The light caught the gleam of metal. A cell phone rested on her lap. The amulet on her chest was hanging open. I wanted to rush to her but I had no idea what to do for her, and no idea if I would kill her if I tried to pull her from the dirt. I moved the flash around the rest of the circle. All of the women were buried to some extent or another. None of them were the Hampton women.
The floor was low and I bent, studying them. All were alive except the ones at my feet. I shone the light down and saw a skull with some connective tissue left, some hair, her teeth showing the black of old fillings and metal dental work.
Beside her was another skull, less well preserved. They appeared to be laid out in the beginnings of some pattern I didn’t yet understand.
I showed the light around the witch circle and realized that the witches and dirt they were buried in looked . . . wrong. As I watched, something moved over Misha’s knee. And I realized that the women hadn’t been deliberately buried. They earth of the circle was, instead, swallowing them. I picked out the women who had been buried the least amount of time. And I studied the witch who was most buried. She didn’t have long. The dead witches at my feet were the ones who had died in service. And been replaced, though I didn’t know if someone had dug up the dead and dragged them here, or if the earth spit them out when it was done with them. I figured the Hampton witches were intended as replacements for the ones nearly buried. But the Hampton women were not here.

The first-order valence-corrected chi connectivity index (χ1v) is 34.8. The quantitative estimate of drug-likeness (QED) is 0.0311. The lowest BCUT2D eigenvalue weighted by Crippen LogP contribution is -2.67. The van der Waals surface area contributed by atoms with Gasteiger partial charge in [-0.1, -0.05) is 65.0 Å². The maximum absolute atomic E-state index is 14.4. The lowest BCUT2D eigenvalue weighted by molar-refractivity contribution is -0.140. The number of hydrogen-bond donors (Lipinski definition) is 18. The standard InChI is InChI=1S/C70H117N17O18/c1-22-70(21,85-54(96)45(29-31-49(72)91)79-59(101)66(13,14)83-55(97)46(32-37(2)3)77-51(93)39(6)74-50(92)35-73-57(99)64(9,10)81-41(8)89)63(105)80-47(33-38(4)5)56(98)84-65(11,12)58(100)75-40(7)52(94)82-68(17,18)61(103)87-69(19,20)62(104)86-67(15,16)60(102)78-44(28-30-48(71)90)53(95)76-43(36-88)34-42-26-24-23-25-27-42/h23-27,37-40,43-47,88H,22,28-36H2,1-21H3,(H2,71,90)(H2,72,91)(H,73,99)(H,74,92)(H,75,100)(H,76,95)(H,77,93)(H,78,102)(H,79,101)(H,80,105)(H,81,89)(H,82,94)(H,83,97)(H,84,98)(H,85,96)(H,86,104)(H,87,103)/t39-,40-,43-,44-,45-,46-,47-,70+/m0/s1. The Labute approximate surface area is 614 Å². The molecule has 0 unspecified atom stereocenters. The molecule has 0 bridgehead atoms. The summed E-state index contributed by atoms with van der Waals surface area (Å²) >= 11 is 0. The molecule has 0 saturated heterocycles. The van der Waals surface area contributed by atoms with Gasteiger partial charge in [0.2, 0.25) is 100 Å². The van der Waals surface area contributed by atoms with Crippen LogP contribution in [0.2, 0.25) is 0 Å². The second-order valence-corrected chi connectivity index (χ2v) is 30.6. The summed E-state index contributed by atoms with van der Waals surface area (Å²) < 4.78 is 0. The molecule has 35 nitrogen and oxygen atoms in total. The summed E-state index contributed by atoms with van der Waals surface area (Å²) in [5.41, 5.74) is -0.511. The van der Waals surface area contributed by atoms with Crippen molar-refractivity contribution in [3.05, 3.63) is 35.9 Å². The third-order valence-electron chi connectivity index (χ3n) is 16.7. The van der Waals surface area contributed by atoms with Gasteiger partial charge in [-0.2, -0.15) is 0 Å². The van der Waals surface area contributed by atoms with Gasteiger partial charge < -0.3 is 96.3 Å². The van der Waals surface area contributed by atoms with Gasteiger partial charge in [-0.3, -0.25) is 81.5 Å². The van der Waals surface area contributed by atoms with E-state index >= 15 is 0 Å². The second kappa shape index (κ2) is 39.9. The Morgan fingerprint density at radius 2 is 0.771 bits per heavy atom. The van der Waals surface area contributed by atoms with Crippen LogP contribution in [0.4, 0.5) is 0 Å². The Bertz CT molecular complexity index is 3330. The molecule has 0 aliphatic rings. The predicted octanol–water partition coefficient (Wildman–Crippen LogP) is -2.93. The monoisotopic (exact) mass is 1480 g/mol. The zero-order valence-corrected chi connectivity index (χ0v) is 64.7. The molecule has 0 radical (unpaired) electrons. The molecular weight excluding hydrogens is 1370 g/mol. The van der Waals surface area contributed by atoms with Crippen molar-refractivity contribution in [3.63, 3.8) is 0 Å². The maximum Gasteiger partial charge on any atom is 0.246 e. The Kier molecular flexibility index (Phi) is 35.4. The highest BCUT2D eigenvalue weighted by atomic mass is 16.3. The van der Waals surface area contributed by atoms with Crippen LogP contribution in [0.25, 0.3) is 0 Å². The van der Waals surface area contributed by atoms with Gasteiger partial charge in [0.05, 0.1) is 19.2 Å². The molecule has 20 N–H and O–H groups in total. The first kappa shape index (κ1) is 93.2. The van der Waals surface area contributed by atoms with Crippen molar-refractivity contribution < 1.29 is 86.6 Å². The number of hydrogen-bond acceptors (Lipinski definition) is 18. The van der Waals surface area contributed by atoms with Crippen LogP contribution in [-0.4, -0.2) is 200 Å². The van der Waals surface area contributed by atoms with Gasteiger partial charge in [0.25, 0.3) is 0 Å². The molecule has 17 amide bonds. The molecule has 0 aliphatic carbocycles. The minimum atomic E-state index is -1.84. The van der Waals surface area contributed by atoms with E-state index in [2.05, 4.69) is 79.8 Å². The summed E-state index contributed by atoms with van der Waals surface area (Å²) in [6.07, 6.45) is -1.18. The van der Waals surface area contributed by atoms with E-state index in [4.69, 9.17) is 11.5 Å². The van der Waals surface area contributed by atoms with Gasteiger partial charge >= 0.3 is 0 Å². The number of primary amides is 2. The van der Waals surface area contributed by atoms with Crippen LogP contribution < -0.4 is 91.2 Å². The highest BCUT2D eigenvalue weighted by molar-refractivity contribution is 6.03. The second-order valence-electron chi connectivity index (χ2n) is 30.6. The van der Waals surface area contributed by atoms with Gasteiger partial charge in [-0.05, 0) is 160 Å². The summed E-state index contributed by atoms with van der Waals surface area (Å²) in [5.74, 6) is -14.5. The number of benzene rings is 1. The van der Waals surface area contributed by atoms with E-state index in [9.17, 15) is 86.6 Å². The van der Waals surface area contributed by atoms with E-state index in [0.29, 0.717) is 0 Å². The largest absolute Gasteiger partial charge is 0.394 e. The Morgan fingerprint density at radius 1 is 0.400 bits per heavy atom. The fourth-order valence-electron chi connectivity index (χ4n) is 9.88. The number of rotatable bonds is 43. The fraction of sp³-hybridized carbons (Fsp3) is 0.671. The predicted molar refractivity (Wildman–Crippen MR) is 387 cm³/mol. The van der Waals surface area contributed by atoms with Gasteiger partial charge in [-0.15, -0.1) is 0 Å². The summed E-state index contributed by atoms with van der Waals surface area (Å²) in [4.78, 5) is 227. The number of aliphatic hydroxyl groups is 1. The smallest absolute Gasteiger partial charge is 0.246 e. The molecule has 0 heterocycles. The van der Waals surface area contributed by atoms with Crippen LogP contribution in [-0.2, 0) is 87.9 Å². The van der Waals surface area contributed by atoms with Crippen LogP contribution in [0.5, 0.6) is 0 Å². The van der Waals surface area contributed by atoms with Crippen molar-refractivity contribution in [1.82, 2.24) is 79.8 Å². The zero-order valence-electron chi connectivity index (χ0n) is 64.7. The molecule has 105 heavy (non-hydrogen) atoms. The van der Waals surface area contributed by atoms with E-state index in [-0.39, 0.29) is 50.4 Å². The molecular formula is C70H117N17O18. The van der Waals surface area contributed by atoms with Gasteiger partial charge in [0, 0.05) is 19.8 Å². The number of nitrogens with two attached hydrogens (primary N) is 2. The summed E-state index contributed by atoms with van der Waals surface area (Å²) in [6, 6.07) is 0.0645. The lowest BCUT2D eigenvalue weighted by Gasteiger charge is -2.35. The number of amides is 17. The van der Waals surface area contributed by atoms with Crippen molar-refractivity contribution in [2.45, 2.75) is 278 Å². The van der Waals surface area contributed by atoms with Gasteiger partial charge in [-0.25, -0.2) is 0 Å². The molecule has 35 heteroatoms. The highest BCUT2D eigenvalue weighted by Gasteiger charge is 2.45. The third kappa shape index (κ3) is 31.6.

When we write, we put our souls and our lives into the work. It is both a reflection of us and our lives and a work of art all on its own. It is blood and spit and piss, it is birth and glory and joy, and it is the grave. If you cannot do anything else but write, then pour yourself into it. Or, rather, throw yourself from the cliff face and give it your all. And as you fall, remember that the writing life is supposed to be that. All or nothing.
Today I have lunch with a friend. Tomorrow is Hubby’s birthday. Yesterday we took Hubby’s father to the gravesite. Today I start the next book, still untitled. Life and death still go on. Would it be easier if I was not a writer? Yes. Will I stop writing? No. I can’t. You see, I am already falling, hard and fast, and it is dark and cold and terrifying and wonderful, and I have no idea what lies beneath or how far away it is.